Jared Shattuck, Merchant of the Danish West Indies

by Philip Shaddock

There is a wonderful story found on the website Justia about Jared Shattuck, who eventually became a west Pennsylvania resident but as a young man made his fortune as a merchant in the West Indies. The story is told as part of a commentary on an early 19th century Supreme Court decision. The story is set in 1800 when there was a "Quasi War" between the USA and France. Wikipedia: The Quasi-War was an undeclared war fought almost entirely at sea between the United States of America and the French Republic from 1798 to 1800. After the toppling of the French crown during the French Revolutionary Wars, the United States refused to continue repaying its debt to France on the grounds that it had been owed to a previous regime. French outrage led to a series of attacks on American shipping, ultimately leading to retaliation from the Americans and the end of hostilities with the signing of the Convention of 1800 shortly thereafter." Justia picks up the story from here:


A pair of early 19th century schooners

On or about 10 April, 1800, the schooner, now called the Charming Betsy but then called the Jane, sailed from Baltimore in the District of Maryland, an American bottom duly registered according to law, belonging to citizens of and resident in, the United States and regularly documented with American papers; she was laden with a cargo belonging to citizens of the United States; her destination was first to St. Bartholomew, where the captain had orders to effect a sale of both vessel and cargo, but if a sale of the schooner could not be effected at St. Bartholomew, which was to be considered the "primary object" of the voyage, the captain was to proceed to St. Thomas with the vessel and such part of the flour as should be unsold, where he was to accomplish the sale. Although a sale of the cargo, consisting chiefly of flour, was effected at St. Bartholomew, yet the vessel could not there be advantageously disposed of, and the captain proceeded, according to his instructions, to St. Thomas, where a bona fide sale was accomplished by captain James Phillips on behalf of the American owners for a valuable consideration to a certain Jared Shattuck, a resident merchant in the Island of St. Thomas.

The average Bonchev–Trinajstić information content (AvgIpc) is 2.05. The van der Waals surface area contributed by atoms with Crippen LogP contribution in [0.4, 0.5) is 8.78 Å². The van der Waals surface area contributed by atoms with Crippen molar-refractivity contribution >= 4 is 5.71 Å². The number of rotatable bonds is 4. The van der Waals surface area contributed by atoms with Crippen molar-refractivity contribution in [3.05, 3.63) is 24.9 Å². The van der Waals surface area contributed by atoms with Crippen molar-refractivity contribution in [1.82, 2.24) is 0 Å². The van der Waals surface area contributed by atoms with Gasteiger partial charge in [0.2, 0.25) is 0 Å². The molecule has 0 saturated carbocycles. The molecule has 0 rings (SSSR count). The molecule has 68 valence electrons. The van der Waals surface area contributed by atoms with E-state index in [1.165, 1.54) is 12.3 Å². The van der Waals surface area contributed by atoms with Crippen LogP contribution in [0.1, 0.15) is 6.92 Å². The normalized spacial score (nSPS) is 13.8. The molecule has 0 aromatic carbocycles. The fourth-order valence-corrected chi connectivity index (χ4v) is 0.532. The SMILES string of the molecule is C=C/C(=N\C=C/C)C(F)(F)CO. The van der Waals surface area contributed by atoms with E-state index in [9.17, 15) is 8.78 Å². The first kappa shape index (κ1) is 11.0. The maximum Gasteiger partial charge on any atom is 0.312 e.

Jared Shattuck was born in Connecticut before the American Revolution, and he had removed long before any differences with France, in his early youth, to the Island of St. Thomas, where he served his apprenticeship, intermarried, opened a house of trade, owned sundry vessels, and, as was said, lands, which none but Danish subjects were competent to hold and possess. About the year 1796, he became a Danish burgher, invested with the privileges of a Danish subject and owing allegiance to his Danish Majesty.

It did not appear that Jared Shattuck ever returned to the United States to resume citizenship, but constantly resided and had his domicile both before and at the time of the purchase of the schooner Jane at St. Thomas. Although the schooner was armed and furnished with ammunition on her sailing from Baltimore, and the cannon, arms and stores were sold to Jared Shattuck by a contract separate from that of the vessel, she was chiefly dismantled of these articles at St. Thomas, a small part of the ammunition, and a trifling part of the small arms excepted. The name of the schooner was at St. Thomas changed to that of the Charming Betsy, and she was documented with Danish papers as the property of Jared Shattuck. So, being the bona fide property of Jared Shattuck, she took in a cargo belonging to him, and no other, as appeared by the papers found on board and delivered to this Court.

She sailed with the said cargo from St. Thomas on or about 25 June, 1800, commanded by a certain Thomas Wright, a Danish burgher, and navigated according to the laws of Denmark, for aught that appeared to the contrary, bound to the Island of Guadaloupe.

On or about 1 July last, 1800, she was captured on her passage to Guadaloupe by a French privateer, and a prize master and seven or eight hands put on board, the Danish crew (except captain Wright an old man and two boys), being taken off by the French privateer. On the 3d of the same July, she was boarded and taken possession of by some of the officers and crew of the Constellation under the orders of Captain Murray, and sent into the port of St. Pierre, in Martinique, where she arrived on the 5th of the same month of July.